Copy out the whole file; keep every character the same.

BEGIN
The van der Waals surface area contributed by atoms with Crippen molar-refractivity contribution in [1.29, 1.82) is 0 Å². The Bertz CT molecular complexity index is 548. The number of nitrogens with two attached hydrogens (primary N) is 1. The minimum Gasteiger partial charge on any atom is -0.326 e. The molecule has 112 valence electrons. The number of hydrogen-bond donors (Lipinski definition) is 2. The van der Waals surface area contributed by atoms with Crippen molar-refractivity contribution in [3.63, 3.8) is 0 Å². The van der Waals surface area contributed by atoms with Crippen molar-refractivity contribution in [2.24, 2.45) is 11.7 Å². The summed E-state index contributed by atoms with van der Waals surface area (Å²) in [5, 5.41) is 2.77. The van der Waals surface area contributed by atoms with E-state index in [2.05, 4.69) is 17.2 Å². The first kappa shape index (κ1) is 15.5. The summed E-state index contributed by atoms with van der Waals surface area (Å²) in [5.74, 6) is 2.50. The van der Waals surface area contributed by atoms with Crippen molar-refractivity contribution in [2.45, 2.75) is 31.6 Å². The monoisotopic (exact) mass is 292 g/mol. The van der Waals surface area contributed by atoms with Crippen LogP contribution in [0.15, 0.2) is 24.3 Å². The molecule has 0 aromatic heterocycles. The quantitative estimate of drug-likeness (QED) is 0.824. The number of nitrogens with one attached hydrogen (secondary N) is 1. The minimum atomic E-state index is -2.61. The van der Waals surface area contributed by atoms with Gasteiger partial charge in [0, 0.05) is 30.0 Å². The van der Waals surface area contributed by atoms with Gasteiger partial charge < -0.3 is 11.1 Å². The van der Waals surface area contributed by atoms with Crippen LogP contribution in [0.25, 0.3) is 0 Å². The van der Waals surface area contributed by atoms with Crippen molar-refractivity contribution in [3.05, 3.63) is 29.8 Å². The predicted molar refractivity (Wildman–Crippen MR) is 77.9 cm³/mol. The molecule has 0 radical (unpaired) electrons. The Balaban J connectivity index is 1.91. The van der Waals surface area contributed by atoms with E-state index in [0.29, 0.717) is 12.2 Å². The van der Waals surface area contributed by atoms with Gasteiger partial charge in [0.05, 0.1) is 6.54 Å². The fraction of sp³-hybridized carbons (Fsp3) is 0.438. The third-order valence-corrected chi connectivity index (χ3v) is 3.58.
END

The van der Waals surface area contributed by atoms with Crippen molar-refractivity contribution in [1.29, 1.82) is 0 Å². The Bertz CT molecular complexity index is 548. The number of nitrogens with two attached hydrogens (primary N) is 1. The minimum Gasteiger partial charge on any atom is -0.326 e. The molecule has 112 valence electrons. The number of hydrogen-bond donors (Lipinski definition) is 2. The van der Waals surface area contributed by atoms with Crippen molar-refractivity contribution in [3.63, 3.8) is 0 Å². The van der Waals surface area contributed by atoms with Crippen molar-refractivity contribution in [2.24, 2.45) is 11.7 Å². The summed E-state index contributed by atoms with van der Waals surface area (Å²) in [5, 5.41) is 2.77. The van der Waals surface area contributed by atoms with E-state index in [2.05, 4.69) is 17.2 Å². The first kappa shape index (κ1) is 15.5. The summed E-state index contributed by atoms with van der Waals surface area (Å²) in [5.74, 6) is 2.50. The van der Waals surface area contributed by atoms with Crippen molar-refractivity contribution in [2.45, 2.75) is 31.6 Å². The monoisotopic (exact) mass is 292 g/mol. The van der Waals surface area contributed by atoms with Crippen LogP contribution in [0.15, 0.2) is 24.3 Å². The molecule has 0 aromatic heterocycles. The quantitative estimate of drug-likeness (QED) is 0.824. The number of nitrogens with one attached hydrogen (secondary N) is 1. The minimum atomic E-state index is -2.61. The van der Waals surface area contributed by atoms with Gasteiger partial charge in [0, 0.05) is 30.0 Å². The van der Waals surface area contributed by atoms with Gasteiger partial charge < -0.3 is 11.1 Å². The van der Waals surface area contributed by atoms with Crippen LogP contribution in [0.25, 0.3) is 0 Å². The van der Waals surface area contributed by atoms with Crippen molar-refractivity contribution in [3.05, 3.63) is 29.8 Å². The predicted molar refractivity (Wildman–Crippen MR) is 77.9 cm³/mol. The molecule has 0 radical (unpaired) electrons. The Balaban J connectivity index is 1.91. The van der Waals surface area contributed by atoms with E-state index in [0.29, 0.717) is 12.2 Å². The van der Waals surface area contributed by atoms with Gasteiger partial charge in [0.05, 0.1) is 6.54 Å². The fraction of sp³-hybridized carbons (Fsp3) is 0.438. The third-order valence-corrected chi connectivity index (χ3v) is 3.58.